The other big event in “Time and Again” is Kamala’s mother, Muneeba, finally discovering that Kamala has superpowers. This occurs in the last few minutes of the episode when she and Sana show up for the final battle that isn’t a battle. She witnesses Kamala use the bangle, and… she pretty much takes it in stride. A repeated occurrence in “Time and Again” is people being exposed to magic and not being fazed by it one way or another. When Aisha reveals the power of the bangle to Hasan, he barely blinks. Then, when Kamala uses it to guide and protect Sana at the train station – which is otherwise an effective scene – no one else at the station seems to notice it outside of Hasan. There are blue energy blasts flying around, and not one of the hundreds of people walking around the station cares. The show doesn’t even try to turn this into a joke, like a Clark Kent’s glasses type of thing. There’s no wonder to these Marvel shows; nothing that grabs you and pulls you into the fantasy of a world where superheroes exist and the impossible becomes reality. This is another symptom of their rushed nature; Ms. Marvel needs to wrap things up, so internal logic and world-building are jettisoned in a mad dash to the finish line.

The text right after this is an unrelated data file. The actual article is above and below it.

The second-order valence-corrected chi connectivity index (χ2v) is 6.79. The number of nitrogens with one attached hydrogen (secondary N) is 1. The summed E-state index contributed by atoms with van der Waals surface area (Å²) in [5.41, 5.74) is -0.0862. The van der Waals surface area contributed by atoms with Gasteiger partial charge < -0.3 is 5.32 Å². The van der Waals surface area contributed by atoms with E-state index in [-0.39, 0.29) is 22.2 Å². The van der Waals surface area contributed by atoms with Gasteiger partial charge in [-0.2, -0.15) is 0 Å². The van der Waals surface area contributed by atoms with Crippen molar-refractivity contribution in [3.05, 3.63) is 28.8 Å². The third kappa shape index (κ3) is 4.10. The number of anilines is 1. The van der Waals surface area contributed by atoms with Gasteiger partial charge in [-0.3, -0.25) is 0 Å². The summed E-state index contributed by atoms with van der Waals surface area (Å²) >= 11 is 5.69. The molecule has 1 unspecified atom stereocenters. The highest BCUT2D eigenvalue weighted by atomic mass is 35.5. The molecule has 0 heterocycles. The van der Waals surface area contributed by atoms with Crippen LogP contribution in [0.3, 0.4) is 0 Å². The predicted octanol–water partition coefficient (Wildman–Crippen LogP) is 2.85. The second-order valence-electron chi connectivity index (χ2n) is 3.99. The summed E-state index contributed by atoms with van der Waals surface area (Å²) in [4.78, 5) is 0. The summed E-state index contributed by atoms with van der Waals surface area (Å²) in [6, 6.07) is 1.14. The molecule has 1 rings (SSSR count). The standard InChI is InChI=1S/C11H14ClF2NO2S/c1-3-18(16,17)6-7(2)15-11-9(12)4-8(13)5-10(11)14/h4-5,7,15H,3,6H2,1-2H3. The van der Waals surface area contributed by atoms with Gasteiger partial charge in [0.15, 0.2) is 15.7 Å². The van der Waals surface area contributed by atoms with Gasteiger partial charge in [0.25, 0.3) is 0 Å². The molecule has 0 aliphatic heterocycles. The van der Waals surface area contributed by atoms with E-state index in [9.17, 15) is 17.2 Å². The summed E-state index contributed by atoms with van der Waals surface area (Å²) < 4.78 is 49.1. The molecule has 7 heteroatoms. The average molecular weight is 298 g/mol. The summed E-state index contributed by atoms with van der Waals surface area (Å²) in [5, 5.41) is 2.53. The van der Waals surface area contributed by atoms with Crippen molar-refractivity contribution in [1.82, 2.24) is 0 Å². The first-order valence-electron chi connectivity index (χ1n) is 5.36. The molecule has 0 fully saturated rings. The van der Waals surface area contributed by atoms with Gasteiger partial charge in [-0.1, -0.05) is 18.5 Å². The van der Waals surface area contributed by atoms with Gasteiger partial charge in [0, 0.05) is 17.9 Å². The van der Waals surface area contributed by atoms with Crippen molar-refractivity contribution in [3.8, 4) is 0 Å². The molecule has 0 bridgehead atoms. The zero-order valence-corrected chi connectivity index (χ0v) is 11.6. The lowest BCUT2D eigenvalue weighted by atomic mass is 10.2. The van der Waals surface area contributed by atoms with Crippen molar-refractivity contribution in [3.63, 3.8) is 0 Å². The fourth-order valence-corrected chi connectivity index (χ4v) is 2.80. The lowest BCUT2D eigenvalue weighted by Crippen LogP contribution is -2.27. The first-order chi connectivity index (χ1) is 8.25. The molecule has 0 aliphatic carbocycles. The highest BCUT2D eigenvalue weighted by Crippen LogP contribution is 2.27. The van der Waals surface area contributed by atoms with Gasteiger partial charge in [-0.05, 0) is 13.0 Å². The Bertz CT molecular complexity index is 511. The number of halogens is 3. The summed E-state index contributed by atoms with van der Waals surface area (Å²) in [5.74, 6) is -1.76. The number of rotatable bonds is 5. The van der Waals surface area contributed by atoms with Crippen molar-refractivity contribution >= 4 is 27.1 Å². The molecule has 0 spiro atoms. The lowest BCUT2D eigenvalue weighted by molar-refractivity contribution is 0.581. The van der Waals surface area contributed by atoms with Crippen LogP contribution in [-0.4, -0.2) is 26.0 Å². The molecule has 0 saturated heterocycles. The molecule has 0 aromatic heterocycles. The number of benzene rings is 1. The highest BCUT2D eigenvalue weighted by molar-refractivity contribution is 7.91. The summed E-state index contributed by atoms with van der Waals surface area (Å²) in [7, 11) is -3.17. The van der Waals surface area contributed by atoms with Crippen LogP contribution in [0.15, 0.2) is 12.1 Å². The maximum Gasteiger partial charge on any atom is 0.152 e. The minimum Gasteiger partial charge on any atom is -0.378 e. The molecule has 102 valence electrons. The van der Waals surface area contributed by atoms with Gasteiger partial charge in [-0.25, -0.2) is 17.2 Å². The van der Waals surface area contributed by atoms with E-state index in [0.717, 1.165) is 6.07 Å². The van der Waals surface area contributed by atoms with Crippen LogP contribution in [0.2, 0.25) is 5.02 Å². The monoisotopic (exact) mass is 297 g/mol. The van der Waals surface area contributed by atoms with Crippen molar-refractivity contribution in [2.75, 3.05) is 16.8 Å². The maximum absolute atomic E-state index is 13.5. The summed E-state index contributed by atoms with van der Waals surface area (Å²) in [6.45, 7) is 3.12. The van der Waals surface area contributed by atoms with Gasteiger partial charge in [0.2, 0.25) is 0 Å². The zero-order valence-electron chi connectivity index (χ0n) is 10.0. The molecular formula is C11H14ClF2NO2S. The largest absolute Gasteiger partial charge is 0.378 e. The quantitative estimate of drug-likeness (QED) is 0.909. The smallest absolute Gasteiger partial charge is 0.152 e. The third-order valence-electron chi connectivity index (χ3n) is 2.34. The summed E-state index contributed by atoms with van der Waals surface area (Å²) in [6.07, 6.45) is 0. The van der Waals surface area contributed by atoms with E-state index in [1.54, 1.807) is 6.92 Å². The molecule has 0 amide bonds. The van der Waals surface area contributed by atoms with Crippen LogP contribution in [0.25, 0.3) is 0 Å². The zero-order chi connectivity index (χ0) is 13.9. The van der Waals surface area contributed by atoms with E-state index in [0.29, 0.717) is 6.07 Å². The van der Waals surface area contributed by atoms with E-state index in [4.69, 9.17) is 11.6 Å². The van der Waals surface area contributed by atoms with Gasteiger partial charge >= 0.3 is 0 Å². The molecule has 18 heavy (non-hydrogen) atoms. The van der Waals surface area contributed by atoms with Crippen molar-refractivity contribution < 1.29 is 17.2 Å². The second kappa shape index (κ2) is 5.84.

That leaves the wrap-up. Kamala has an extended goodbye scene with the masked guy she met five minutes ago, and it’s impossible to care. She also has a heart-to-heart-to-heart with Muneeba and Sana; this is better, partly because Kamala and Muneeba are actual characters played by good actresses. (And I have to say, I think Iman Vellani is good as Kamala; she’s got some awful material, but she makes it work as best she can.) Muneeba explaining that she’s so overbearing because she’s afraid of letting Kamala go is sweet and fits with her character. This is rushed too, which is a shame, but it still mostly works – what doesn’t work is an earlier scene with Muneeba, Sana, and those two jerk cousins of Kamala’s, which attempts humor but goes on so long that it ruins all the punchlines. So, we’ve got a boring-as-sin first half with a hollow love story, a wasted villain, a rushed familial resolution, and a weak setup for the finale, where the villain will be either Damage Control (which disappeared for a couple of episodes and feels like an afterthought) or Kamran (who just got his mother’s powers and has been a good dude so far). Ms. Marvel has one more episode, but for all practical purposes, it’s over.